Guéhenno’s book argues that peacekeeping is only effective when it is backed by a concerted diplomatic campaign. He welcomed the recent commitments to provide more peacekeepers, even if the logistical impact isn’t clear yet, but he cautioned that numbers alone won’t guarantee success in the absence of political will.

“The one caveat is that it is a mistake to think that the success or failure or peacekeeping hinges only on troops. If you don’t have the right political strategy, you can have as many troops as you want and it won’t work. Peacekeeping is an essentially political activity and that’s something I talk a lot about in my book. One of the things often missing in trying to prevent conflict is a smart political strategy. If you don’t have that you are going to fail.”

A coherent political strategy is also necessary to protect civilians from the growing number of terrorist groups and regimes around the world.

“I’m not sure we always have a political strategy to deal with terrorism,” Guéhenno said. “Counterterrorism isn’t enough. You have to look at the political conditions that lead to terrorism. In Iraq, the specter of Shia militias attacking Sunnis has been a factor in the development of the Islamic State.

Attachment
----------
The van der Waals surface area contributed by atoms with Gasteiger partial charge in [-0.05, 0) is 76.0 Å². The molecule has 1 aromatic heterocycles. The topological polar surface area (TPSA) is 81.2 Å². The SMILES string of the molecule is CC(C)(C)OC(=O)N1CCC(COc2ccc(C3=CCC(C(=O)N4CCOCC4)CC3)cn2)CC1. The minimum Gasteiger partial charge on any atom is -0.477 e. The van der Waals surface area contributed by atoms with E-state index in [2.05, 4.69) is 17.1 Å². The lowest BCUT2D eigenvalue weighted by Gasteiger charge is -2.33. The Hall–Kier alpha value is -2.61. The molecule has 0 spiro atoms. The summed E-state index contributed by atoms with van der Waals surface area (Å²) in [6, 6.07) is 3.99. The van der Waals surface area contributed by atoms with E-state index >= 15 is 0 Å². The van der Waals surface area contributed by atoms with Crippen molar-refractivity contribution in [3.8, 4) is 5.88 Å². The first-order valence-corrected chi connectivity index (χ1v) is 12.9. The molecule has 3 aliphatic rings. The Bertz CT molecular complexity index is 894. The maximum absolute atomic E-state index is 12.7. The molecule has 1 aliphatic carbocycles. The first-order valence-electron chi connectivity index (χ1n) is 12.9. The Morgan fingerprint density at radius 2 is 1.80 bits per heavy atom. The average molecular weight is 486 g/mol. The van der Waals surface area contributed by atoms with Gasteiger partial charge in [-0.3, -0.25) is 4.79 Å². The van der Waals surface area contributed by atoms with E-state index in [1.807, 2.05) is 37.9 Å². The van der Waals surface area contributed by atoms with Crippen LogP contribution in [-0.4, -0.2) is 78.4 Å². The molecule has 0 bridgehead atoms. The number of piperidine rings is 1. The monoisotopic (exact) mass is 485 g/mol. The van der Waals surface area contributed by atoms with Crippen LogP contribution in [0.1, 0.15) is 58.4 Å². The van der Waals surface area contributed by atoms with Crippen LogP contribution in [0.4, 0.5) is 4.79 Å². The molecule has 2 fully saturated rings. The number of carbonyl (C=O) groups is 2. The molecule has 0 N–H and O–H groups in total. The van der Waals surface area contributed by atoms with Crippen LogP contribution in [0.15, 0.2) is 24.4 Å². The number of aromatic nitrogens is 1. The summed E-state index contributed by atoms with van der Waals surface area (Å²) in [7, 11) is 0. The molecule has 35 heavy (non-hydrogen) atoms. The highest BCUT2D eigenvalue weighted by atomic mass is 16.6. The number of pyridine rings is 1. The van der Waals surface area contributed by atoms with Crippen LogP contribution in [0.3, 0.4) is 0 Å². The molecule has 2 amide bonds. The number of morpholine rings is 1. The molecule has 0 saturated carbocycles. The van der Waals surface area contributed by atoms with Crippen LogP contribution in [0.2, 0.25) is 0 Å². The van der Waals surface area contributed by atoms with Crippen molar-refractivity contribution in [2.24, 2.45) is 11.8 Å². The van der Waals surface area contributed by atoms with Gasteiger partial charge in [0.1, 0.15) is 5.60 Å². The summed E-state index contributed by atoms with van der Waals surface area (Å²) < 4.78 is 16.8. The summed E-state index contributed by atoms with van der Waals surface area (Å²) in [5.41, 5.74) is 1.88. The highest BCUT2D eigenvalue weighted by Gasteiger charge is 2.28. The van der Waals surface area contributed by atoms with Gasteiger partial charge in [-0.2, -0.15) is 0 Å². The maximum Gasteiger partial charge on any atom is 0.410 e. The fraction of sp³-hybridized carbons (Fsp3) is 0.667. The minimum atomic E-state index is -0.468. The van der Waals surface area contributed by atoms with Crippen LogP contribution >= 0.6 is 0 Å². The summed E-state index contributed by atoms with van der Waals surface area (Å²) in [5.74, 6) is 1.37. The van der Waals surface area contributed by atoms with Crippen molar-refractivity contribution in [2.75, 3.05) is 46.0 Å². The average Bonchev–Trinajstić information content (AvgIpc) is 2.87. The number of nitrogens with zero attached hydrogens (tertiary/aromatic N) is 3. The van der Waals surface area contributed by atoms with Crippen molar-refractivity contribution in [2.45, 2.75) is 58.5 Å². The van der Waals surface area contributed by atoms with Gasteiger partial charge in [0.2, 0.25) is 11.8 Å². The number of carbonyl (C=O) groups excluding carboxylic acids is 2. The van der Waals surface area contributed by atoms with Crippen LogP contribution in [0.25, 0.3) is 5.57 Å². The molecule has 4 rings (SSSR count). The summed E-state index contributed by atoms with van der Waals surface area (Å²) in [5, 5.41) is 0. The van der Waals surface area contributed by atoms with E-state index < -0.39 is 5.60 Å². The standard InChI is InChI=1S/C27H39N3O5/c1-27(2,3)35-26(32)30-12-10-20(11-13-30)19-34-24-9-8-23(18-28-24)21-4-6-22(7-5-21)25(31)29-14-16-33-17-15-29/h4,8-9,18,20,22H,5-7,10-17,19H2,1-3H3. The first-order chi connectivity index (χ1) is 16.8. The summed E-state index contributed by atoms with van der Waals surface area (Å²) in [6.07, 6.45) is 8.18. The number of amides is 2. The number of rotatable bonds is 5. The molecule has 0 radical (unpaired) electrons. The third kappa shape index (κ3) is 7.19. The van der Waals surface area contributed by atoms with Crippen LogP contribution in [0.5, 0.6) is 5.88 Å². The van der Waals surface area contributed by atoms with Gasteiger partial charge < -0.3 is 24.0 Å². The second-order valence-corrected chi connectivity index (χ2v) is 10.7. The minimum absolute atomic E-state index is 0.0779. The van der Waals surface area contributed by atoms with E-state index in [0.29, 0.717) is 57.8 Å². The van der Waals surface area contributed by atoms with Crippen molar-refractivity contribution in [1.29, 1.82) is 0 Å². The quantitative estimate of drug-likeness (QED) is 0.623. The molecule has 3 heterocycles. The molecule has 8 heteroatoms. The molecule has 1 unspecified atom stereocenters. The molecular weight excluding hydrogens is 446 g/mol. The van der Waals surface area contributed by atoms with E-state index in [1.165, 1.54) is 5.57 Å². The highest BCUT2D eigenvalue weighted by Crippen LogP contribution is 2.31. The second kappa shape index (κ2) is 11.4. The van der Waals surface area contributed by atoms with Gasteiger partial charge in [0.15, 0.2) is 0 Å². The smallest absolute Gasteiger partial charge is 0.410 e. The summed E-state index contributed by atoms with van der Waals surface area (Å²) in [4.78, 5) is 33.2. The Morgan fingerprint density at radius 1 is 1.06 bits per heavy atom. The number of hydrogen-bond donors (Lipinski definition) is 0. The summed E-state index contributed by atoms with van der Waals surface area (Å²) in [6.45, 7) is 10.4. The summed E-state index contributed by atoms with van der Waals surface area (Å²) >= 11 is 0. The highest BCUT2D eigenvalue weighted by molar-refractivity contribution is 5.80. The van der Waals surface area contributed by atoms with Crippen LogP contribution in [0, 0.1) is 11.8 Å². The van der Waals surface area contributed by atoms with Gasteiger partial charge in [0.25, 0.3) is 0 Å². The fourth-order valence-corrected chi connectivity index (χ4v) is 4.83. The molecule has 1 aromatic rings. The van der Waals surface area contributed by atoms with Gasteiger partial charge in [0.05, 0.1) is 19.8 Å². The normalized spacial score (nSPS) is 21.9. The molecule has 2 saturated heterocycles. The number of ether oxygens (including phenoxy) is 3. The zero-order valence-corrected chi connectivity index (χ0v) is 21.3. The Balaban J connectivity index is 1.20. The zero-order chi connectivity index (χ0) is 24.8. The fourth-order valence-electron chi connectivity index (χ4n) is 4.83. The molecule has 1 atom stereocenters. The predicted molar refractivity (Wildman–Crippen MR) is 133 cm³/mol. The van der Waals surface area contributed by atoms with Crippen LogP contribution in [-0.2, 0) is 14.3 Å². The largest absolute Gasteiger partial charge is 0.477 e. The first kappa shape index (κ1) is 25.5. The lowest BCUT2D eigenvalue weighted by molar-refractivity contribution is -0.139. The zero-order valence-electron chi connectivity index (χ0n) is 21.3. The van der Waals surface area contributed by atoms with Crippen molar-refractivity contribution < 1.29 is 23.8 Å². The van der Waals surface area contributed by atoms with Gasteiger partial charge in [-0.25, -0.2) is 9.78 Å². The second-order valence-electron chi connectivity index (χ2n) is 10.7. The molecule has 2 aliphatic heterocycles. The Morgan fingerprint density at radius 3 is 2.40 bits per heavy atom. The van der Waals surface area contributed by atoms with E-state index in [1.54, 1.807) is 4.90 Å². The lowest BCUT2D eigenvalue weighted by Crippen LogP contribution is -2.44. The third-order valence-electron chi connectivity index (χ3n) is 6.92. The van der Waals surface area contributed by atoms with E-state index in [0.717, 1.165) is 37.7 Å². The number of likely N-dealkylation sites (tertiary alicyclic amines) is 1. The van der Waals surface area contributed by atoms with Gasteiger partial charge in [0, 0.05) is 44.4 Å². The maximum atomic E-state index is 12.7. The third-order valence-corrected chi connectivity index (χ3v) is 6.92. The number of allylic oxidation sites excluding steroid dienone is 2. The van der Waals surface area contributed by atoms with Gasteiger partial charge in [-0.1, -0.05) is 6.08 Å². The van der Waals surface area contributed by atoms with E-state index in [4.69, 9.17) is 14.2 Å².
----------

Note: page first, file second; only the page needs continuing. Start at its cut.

“In Syria, the barrel bombing by [President Bashar al-] Assad and the lack of international reaction has been a factor in the development of the Islamic State,” he added.

Guéhenno rejects the notion that world powers should not engage terrorist groups in dialogue.

“Terrorism is a label that covers a broad range of groups,” he said. “There are groups who commit terrorist acts that should be politically engaged, and I think the policy of not talking to a growing number of organizations is mistaken. I don’t think talking is legitimizing.

“It’s important to talk to anybody to see whether there is any political avenue possible and then you can peel a number of people out from the terrorist strategies.”

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Photo: UN / Marco Dormino
Senegalese police officers serving with the U.N. Multidimensional Integrated Stabilization Mission in Mali patrol the streets of Gao in 2013.

But the former U.N. official was quick to note that such discussions should have limits.

“Of course, there are groups we cannot and should not even try to make an agreement with,” he said. “Obviously, the Islamic State is one of them because of the atrocities it commits and the ideology it promotes.”

As for the operational challenges, Guéhenno said the U.N.’s experience in Mali, where both al-Qaeda-affiliated militants and local insurgents operate, speaks to the need for experienced, well-trained soldiers.